Friday, July 29, 2011

Motherfucking Booze Time: Sake

This actually exists.
Japan used to be an exotic land of mystery, full of mythical creatures and people who routinely accomplished incredible feats of skill. Now, Japan is pretty much the weirdest fucking place on earth. It's a country that produces millions of hours of porno a year, much of it consisting of artistic renditions of young girls getting raped by alien tentacle creatures, yet they can't tolerate the sight of normal human genitalia. If you'd like another example or two, go Wikipedia the word tamakeri or watch a few Japanese commercials.
That being said, before Japan collectively stopped taking their medication, they created some really awesome stuff... swords, aikido, pottery, and sake (pronounced SAH-kay, not SOCK-ee) to name a few. I'd also like to note that the preceding paragraph is going to lead to some very disappointing Google searches.

The History of Sake or How to Make Booze out of ANYTHING!
Trying to date sake is like trying to date water. It's been around for as long as anyone can remember. The earliest written record of the drink was penned sometime in the 3rd century, which predates the fucking compass. The Japanese had been drinking sake for more than a thousand years by the time word that such a thing even existed reached the western hemisphere in the 18th century.
Sake production was solely the job of the government until the 10th century, when (who else but) monks started brewing it. They held the job for around 500 years, until average schmucks were finally allowed to open breweries in the late 1800s. Sake remained extremely popular in Japan until World War II, at one point making up a full 30% of national tax revenue. Rice rationing during the war really put a damper on sake production, which would never return to its former glory thanks to all the new, foreign booze pouring in.

Sunday, July 24, 2011

Other Bloggers Doing Me

Recently, the owners of two really great blogs have prepared a couple of my recipes and posted about them. They were also highly complimentary of me, which should be met with immediate suspicion and disdain.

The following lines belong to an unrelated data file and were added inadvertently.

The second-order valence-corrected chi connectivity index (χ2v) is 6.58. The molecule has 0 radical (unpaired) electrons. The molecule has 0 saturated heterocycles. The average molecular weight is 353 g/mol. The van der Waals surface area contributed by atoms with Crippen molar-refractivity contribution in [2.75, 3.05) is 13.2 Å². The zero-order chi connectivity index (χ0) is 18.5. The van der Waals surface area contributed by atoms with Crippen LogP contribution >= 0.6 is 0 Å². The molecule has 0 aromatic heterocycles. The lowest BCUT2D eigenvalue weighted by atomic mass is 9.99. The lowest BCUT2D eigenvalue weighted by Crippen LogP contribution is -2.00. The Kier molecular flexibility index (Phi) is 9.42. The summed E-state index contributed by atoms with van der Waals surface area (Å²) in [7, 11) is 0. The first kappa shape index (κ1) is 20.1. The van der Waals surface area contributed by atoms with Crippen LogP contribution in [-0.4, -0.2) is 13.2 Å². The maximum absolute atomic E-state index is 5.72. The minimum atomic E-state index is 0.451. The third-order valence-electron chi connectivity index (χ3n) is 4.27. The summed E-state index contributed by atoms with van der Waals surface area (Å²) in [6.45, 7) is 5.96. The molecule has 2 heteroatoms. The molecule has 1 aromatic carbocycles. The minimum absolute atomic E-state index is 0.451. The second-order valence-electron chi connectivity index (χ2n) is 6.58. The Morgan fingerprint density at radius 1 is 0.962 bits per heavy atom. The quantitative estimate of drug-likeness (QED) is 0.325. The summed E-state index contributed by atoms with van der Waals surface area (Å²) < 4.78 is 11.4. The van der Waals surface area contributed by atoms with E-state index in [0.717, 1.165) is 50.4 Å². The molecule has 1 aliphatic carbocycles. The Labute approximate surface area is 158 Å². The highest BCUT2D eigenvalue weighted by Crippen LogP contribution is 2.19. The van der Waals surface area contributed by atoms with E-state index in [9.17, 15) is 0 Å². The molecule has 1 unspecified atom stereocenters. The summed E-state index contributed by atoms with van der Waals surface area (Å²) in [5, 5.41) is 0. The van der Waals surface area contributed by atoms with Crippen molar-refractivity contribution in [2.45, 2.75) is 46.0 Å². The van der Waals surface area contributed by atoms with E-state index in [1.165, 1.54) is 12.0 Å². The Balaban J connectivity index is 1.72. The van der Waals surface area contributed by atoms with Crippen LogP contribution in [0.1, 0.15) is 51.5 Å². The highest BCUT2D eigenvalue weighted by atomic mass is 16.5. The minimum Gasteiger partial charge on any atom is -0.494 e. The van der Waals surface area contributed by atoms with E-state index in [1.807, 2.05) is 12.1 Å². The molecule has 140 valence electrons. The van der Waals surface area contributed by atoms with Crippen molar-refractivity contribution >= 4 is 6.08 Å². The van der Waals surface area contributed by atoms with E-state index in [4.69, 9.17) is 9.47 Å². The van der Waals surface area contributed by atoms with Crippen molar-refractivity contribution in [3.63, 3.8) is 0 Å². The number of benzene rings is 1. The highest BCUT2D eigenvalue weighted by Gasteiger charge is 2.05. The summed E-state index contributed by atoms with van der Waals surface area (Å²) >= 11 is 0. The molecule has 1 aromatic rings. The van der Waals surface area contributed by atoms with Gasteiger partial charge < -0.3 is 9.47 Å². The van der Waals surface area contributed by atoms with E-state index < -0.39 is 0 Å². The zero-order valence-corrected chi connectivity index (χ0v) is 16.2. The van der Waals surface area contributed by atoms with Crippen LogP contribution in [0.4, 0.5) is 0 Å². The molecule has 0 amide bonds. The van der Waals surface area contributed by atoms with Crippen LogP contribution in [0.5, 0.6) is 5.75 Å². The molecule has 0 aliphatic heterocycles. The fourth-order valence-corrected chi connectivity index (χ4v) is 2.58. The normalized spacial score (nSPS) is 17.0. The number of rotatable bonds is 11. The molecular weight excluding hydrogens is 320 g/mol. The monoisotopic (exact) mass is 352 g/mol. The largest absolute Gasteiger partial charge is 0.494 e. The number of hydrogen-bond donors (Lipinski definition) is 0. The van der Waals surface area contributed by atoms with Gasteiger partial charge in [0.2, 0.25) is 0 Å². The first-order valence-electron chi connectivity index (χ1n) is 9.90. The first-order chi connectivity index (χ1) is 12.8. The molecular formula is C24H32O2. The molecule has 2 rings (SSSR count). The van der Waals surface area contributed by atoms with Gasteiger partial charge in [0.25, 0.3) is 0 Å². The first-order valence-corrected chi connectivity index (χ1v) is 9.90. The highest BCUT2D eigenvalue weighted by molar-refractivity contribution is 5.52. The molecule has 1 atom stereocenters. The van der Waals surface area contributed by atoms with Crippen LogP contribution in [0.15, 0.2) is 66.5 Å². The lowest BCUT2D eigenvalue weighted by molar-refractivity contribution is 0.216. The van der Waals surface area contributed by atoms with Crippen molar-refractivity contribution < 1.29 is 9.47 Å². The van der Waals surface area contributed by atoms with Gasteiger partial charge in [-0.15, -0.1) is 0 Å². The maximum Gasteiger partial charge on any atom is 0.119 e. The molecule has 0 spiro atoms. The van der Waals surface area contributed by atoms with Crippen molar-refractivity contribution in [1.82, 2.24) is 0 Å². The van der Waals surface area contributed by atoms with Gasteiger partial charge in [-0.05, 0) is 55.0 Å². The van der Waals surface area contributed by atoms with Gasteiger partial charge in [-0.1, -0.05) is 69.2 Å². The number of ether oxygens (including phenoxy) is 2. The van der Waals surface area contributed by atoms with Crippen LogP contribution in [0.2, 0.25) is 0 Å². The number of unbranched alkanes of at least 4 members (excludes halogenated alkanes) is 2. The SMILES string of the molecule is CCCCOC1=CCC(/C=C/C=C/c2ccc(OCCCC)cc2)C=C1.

Both blogs are excellent, so check them out. Also, while I have you here, I'm on Google+. So feel free to check that out too. 

Sunday, July 17, 2011

Goat Cheese Meatballs (with Spaghetti)

Ground beef
Sour cream
Bread crumbs
Goat cheese (crumbled)
Onion flakes
Garlic powder
Greek seasoning
Dried chopped onions
Spaghetti and Sauce
Everything from "Spaghetti with Meat Sauce" recipe, minus the ground beef.

I don't know if it's long tradition or just plain asshoishness that makes recipes for classic Italian foods so harshly debated and highly prized. Virtually everyone with an Italian last name has their great-grandmother's sauce recipe which, they claim, is better than a hummer from an Italian supermodel (pictured). In this respect, no food is more argued about than the simple, hard-working meatball. We're talking about a world of Italians ready to take a bat to anyone who would dare question their nonna's culinary expertise.
Yeah, well fuck that. My meatballs are firm yet melt in your mouth. Plus, they're all beef (no need for sausage or veal) which means you avoid having to make two pounds of balls every time you have the Italiano craving... and you will have this craving. Oh yes. My meatballs aren't even Italian; they're Greek, and you know what they say about Greeks: we're great cooks, great in the sack, and shitty with money. To add the pièce de résistance... goat cheese. Because goat cheese makes everything better. Suck it, Italy. Or, should I say, succhiare Italia.

A Word About Goat Cheese
Goat cheese has a taste similar to feta, though it's not as salty, since feta is brined. Other than being generally delicious, it has a few properties that make it great in meatballs. First, it doesn't really melt: it softens considerably but remains viscous enough that it won't get runny. This means your balls won't fall apart on you. It also really mellows out the acidity of the tomato sauce. Plus, it's non-dairy, so all you lactose intolerant folks can go hog wild.

Saturday, July 2, 2011

Spicy Black Bean and Adobo Beef "Deadeye" Burritos

Black Beans
Mexican or spicy tomato sauce (El Pato is good and common)
Ground beef
Canned chipotle peppers in adobo sauce
Flour tortillas
Salsa con queso
Chili powder
Garlic powder
Whatever the fuck else you want (tomatoes and sour cream, for instance)

Back in December, I posted what was essentially a recipe for a black bean burrito filling that makes the best bean and cheese burritos you'll ever shove into your face, all for under four dollars. I said at the time that you can add other stuff later. Well, welcome to later. To make Mexican Standoff Burritos into Deadeye burritos, all we need to add is some ground beef and a sexy mistress called adobo. But first...

What the fuck is a chipotle pepper, exactly?
Chipotles are extremely fucking popular right now, but you might be surprised to learn that there's really no such thing as a chipotle pepper, at least not in the same sense as a habanero, poblao, or jalapeño that you can pick off of a vine. Chipotle peppers are actually jalapeño peppers that have been over ripened, dried, and smoked; a method perfected in Northern Mexico. This process jacks up the heat and gives it that signature smoky flavor. Oh, and it's pronounced [chi-PO-tlay], not whatever the fuck you idiots have been calling it.